Zweitälersteig – Two-Valley-Trail in the Black Forest – Day 2

It was cold last night..oh so cold. I woke up constantly, because of some draft or other hitting a sensitive area of my body, giving me chills. Clearly, I’m not used to this lifestyle anymore. I remember clearly a time when I woke up in almost freezing temps and heading out in shorts…oh well, what to do about it.
I did wake up fully with the first light, as usual, but I stayed snuggled up in my quilt until I saw the sun peeking into the valley. As I sat up I was greeted with a pristine morning, clear air, sunshine and a tiny bird twitching its tail and hopping back and forth right in front of my little shelter. Not a bad way to wake up…beats an alarm clock any day.
I packed up slowly, grabbed a cereal bar for breakfast and started walking downhill along a small river. There were some waterfalls not too far into my day and a pretty steady descent for the first hour, followed by some roadwalking. Along this road I suddenly heard yelling, pretty insistent, just before I was almost run over by a pretty big dog. I guess pupper wanted to see who was walking by his territory and came charging up. I stood stock still (he startled me and also…he was BIG) until he was appparently satisfied I wasn’t a threat and decided to listen to his owner’s calls. Phew…

A little more roadwalking, a little more downhill, crossing a road, and then….oof, the first uphill of the day. It was all still in shadows, a trail climbing in a ravine, always next to a stream. Beautiful, but also pretty cold. I was in shorts and just refused to stop to put on layers, I just kept moving. Uphill always warms you up quick enough anyway. It wasn’t too long before I made to the top of the first uphill push, taking a break on a conveniently placed bench by some huge boulders. I finished my breakfast bar, had some water and then continued on climbing some more.
Across another road, saying hi to the construction workers there, then up some more on wide forest roads. I mostly find these super boring to walk, but it gave me a chance to call my mom, chatting with her a bit to pass the time. Not too long after I hit the last uphill push, conveniently marked with a pretty cheeky sign. It basically says that if you can manage the uphill climb to the hut in less than a half hour, you do not need to see a doctor yet…albeit in the very heavy dialect of the region. I lived in the area for about 3 years, so I was fine understanding it, others might have a slightly more difficult time of it. The switchbacks weren’t bad at all, they reminded me of the PCT again, and needless to say I managed the climb just fine…in about 15 minutes I was standing at the top.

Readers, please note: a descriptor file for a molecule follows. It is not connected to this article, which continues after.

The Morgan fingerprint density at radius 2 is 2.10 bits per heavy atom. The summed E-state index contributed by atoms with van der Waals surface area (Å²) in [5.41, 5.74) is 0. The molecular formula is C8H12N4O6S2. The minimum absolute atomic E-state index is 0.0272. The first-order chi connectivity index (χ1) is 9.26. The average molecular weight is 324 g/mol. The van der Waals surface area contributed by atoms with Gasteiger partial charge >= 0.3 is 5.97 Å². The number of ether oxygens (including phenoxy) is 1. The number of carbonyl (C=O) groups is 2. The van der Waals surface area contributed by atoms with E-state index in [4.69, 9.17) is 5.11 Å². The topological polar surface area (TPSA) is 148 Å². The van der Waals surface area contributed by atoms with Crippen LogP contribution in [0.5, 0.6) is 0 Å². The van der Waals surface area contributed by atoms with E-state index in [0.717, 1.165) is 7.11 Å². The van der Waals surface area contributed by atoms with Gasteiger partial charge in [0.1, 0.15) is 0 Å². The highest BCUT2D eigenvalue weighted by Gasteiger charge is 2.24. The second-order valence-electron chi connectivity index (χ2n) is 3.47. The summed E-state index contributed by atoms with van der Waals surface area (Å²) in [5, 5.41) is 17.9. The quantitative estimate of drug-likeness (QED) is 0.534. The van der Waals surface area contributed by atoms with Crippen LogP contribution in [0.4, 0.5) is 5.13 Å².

The hut was closed of course, but there were some benches outside, a running well and even a self-service station with a few drinks available for purchase. All that was left was beer though, and I didn’t really want that, so I made do with water. But….I found a power outlet and used the time I took for lunch to charge my phone…..ah, what would the modern hiker do without technology. I made some Ramen (yes, I STILL love to eat it) and just enjoyed the view and the sun drying my drenched shirt. A few people came by, but I didn’t feel like chatting, so after about an hour I packed my stuff and continued on.
The trail led into the woods, no more views sadly, and then all of a sudden turned sharply downward. And somehow, what had been amazing trail so far, turned into almost a bouldering experience. Barely marked, very, very steep and rocky, it was NO FUN doing that with a heavy pack. What shold have taken me 30 minutes max turned into almost triple that. I dropped about 520m/ 1760ft within two miles. Weaving around rocks, trying to find sure footing while being pushed downhill by my pack, I was pretty exhausted by the time I made it to the bottom. Legs slightly shaking, I stumbled further along, enjoying the trail leveling out again.

It was hot out today, the sun blazing down mercilessly as the afternoon progressed. At least the next few miles were level walking, along the river through a valley and a very stretched-out village within it. I decided to take a breather around 5pm. I was out of water at that point, the source next to an abandoned creepy (murdery) cabin was just a dirty trickle with a bunch of trash. And that’s when the difference between backpacking in Germany and backpacking in true wilderness was most obvious. If I had been on a trail somewhere in true wilderness, with nothing you’d consider civilization around for miles and miles….I probably would have put on my big girl panties and sucked it up, struggled up the last climb of the day with yucky water from a nasty stream. BUT, since I was literally in a town, had cell service and within a half hour drive of my friend….I caved…and called her. She was kind enough to come rescue me, giving me shelter for the night, pleanty of water and a nice meal….and great company. Thanks Cat :-* !
So after a pretty amazing, hard, long, hot and sweaty day, slightly sunburned, I was in an actual bed for the night. But….I was determined to keep walking. How that turned out…I’m keeping you posted!

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